It is well known that minority groups suffer disproportionately from cancers with disparities existing in both the mortality and incidence rates. Other well-recognized problems are the paucity of minority scientists and physicians working in cancer research and the disproportionate number of minorities being entered into clinical trials. Meharry Medical College (MMC) has a distinguished history of training a large percentage of the African American physicians currently active in the United States. While MMC has long been active in cancer research, the promise of these activities has not yet reached fruition. Vanderbilt- Ingram Cancer Center (VICC) is a research intensive NCI-designated cancer center with very strong basic, translational, clinical, prevention and population-based research programs. MMC and VICC are located approximately two miles apart within Nashville. There has been a long history of faculty interactions between the two institutions, and the more recent establishment of the Meharry-Vanderbilt Alliance has provided the infrastructure for the rapid development of a MSI/CC partnership with support from the CCSG supplement. The overall objectives of this U54 application are to strengthen and expand the existing partnership for cancer research between MMC and the VICC to achieve three ends: (1) to expand the existing partnership for cancer research between MMC and the VICC to achieve three ends: (1) to increase and stabilize the competitive cancer research capability of MMC; (2) to create, stable, long term collaborative relationships between MMC and VICC in conducting activities focused on the disproportionate incidence, mortality and morbidity in minority populations in the mid-south. The programs we have designed to achieve these ends are guided by modest cores for administration at each institution and for planning and evaluation. Research activities for the project are contained in a development core that consists of components in basic science, cancer prevention, outcomes and outreach, and clinical investigations. We propose funding of six pilot projects and four shared resources. Two basic scientists, one medical oncologist, one surgical oncologists and two epidemiologists, will be recruited to join the MMC faculty with joint appointments at Vanderbilt under the auspices of this grant. We propose career development of MMC faculty through formal training programs and training of a minority medical oncologist, minority research nurses and data managers, minority Ph.D. candidates, and MMC medical students in basic and clinical cancer research.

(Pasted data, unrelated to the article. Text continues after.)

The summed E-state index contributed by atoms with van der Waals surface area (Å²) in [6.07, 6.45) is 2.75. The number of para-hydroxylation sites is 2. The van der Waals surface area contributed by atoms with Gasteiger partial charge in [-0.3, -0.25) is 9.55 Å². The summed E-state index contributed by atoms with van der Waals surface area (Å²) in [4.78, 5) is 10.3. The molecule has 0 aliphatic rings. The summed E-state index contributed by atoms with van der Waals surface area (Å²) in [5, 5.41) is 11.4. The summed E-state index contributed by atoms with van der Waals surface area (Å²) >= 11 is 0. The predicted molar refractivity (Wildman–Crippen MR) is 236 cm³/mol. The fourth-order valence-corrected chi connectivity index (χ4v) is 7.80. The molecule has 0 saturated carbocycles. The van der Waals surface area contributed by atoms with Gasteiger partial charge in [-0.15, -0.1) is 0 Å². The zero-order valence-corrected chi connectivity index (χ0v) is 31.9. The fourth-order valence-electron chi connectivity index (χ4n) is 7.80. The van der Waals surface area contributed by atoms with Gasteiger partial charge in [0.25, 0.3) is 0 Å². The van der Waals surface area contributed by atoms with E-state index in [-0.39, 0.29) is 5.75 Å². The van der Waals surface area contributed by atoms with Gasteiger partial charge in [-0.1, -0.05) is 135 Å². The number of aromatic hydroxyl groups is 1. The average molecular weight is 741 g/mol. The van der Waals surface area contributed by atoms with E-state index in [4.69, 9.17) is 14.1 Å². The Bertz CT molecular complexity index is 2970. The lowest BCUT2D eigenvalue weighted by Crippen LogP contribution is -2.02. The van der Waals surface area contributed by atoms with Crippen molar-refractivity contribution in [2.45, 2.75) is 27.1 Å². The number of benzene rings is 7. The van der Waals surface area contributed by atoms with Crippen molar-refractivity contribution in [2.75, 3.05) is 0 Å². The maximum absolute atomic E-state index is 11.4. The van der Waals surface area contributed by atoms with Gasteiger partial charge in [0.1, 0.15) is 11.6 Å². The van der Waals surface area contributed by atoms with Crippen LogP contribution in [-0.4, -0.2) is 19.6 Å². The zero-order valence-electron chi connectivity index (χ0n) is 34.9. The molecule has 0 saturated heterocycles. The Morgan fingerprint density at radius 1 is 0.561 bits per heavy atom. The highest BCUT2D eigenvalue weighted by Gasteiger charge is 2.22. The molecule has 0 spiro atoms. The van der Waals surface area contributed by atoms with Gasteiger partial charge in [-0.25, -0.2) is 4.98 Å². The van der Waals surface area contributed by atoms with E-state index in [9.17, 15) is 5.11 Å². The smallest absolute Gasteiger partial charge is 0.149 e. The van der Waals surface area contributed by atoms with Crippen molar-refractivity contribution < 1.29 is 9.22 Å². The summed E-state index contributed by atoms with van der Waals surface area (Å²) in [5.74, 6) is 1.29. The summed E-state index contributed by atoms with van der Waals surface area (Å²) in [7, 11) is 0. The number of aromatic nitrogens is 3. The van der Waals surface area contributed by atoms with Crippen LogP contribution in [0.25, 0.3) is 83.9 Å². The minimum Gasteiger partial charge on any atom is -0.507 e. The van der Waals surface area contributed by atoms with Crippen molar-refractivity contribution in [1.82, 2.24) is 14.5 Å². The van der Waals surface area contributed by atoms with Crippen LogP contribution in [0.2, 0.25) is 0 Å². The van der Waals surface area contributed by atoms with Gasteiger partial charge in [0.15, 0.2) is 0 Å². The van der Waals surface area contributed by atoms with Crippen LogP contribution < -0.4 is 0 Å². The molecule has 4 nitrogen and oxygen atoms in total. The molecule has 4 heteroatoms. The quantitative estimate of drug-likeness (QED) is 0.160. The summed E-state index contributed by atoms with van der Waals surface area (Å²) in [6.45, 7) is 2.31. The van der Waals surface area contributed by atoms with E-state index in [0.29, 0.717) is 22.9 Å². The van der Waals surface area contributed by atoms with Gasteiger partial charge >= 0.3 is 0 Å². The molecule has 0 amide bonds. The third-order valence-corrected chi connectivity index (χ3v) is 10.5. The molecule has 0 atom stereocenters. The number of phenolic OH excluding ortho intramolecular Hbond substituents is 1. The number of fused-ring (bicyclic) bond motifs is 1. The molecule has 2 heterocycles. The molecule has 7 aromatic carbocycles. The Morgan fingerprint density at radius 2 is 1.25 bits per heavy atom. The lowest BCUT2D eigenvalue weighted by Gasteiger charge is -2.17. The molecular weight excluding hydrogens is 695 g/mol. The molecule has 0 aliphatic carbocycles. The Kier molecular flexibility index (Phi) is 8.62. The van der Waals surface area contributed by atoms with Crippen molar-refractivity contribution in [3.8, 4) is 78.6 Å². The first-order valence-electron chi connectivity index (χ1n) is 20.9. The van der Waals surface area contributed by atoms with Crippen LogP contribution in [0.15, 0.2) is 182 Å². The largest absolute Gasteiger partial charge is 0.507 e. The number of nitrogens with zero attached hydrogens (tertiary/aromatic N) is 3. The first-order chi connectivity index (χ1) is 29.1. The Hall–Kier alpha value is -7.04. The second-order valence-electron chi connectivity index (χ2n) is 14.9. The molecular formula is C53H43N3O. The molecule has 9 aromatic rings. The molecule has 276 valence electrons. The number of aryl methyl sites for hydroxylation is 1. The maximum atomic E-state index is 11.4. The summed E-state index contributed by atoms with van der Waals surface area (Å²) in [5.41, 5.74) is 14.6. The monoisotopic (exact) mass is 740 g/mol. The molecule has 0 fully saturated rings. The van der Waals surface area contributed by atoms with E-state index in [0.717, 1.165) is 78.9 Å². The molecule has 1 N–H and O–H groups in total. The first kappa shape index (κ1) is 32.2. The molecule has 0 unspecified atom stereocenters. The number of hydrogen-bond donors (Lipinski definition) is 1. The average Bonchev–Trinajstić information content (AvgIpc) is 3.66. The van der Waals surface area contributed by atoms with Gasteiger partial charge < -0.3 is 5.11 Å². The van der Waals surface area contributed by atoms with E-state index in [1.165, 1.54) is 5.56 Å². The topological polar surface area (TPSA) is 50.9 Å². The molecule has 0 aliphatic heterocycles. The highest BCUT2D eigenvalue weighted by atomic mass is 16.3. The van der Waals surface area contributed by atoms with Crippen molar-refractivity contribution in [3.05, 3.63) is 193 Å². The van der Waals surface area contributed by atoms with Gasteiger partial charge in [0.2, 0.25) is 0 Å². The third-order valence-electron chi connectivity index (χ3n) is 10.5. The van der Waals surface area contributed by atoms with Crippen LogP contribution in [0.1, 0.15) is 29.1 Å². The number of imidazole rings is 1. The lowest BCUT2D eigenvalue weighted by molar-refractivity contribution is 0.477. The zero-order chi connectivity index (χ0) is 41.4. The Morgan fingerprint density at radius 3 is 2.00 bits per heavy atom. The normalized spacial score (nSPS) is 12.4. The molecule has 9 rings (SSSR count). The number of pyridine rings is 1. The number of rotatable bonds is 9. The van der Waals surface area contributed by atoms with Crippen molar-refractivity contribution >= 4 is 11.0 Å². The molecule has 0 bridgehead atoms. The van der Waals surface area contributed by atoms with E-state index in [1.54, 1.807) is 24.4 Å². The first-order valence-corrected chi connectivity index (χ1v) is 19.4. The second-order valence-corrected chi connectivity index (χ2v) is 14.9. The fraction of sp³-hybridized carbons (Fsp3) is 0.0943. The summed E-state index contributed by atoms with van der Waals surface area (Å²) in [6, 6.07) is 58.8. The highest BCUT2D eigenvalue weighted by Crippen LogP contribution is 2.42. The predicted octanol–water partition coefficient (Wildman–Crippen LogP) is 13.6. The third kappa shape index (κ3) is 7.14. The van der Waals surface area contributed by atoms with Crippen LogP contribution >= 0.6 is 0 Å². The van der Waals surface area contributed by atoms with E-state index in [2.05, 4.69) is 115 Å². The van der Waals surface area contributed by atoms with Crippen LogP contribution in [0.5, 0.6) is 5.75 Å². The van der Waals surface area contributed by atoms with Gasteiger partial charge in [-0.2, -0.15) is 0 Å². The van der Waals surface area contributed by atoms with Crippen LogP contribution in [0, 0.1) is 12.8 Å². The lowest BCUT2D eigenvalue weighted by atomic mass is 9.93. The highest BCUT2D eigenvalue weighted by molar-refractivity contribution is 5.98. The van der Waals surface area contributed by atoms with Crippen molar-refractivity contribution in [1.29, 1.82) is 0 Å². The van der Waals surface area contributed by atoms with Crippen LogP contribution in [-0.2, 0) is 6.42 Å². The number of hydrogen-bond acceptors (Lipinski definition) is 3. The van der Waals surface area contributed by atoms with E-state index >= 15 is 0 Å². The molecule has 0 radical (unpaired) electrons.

National Institute of Health (NIH)
National Cancer Institute (NCI)
Specialized Center--Cooperative Agreements (U54)
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Special Emphasis Panel (ZCA1-SRRB-5 (J1))
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Aguila, H Nelson
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Vanderbilt University Medical Center
Anatomy/Cell Biology
Schools of Medicine
United States
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